There are certainly times when Matt and I use a scoop shovel and a pitchfork as depicted by the main picture in the Business Week article. However, our farm is no longer as labor intensive as it was in Matt’s grandpa and Archie’s generation. Machinery and electronic innovation has been prolific over the past 50 years, and this has vastly improved the efficiency of farming.
I fondly refer to my husband as my high-tech redneck. It blows my mind when he sits in our living room and turns his irrigation pivots on with his cell phone.
Additionally, Matt’s phone is set to automatically call him when a pivot stops working or malfunctions. The girls laugh that daddy’s girlfriend (the irrigation pivot) calls in the middle of the night and daddy has to go out and see her to fix the problem.
While we still lay pipe to irrigate about 60% of our corn and soy bean acres, the creation of central pivots has eased the labor and increased the efficiency on the other 40% our irrigated farm acres. Additionally, Matt has surge valves on several of the farms that we still gravity irrigate with pipe. These valves switch the water periodically between two different sets of gates so that the water is spread more evenly across the field as the water flows from one end of the field to another.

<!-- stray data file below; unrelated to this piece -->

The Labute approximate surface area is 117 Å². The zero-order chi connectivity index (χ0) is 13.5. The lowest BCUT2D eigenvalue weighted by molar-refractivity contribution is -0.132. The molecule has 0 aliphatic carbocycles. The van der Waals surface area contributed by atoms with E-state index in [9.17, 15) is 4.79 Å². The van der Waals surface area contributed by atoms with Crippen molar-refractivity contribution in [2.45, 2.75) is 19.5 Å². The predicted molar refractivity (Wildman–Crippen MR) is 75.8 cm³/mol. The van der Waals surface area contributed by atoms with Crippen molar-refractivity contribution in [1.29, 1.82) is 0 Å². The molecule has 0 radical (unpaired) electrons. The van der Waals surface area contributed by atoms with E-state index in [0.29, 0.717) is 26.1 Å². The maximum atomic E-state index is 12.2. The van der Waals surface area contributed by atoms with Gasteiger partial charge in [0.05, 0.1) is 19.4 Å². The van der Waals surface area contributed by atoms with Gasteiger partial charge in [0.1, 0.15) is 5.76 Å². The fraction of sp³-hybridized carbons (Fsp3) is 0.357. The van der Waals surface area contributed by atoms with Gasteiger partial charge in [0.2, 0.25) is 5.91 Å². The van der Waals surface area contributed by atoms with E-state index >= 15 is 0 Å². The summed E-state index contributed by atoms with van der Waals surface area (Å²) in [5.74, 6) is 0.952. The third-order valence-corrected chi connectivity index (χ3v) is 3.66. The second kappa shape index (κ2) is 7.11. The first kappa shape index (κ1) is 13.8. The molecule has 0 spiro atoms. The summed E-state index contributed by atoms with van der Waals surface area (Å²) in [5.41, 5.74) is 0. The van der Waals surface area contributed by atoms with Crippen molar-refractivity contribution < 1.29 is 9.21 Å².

Matt took technology one step further this summer with the addition of soil moisture probes on two of our fields. These probes report electronically on the moisture in the soil so that we only water the crops when they are deficient. The soil moisture probes have a cellular phone component that sends data to a website every 15 minutes relating the moisture level in the soil. Matt then accesses moisture graphs via the internet to determine the amount of irrigation (water) needed to grow the crop.
Raising crops and growing food in 2012 involves a beautiful blend of old school hard work and physical labor and new technology. This allows for increased efficiency and reduces the environmental footprint of that food.
Matt laughs that he is glad that our farm will never go back to 40 acres and a mule. I smile every time that we are able to use new technology to protect our farm’s natural resources. I was never able to meet Matt’s grandpa, but I can envision Burky smiling down from heaven as Matt and I use new science to take our family’s farm into the next generation!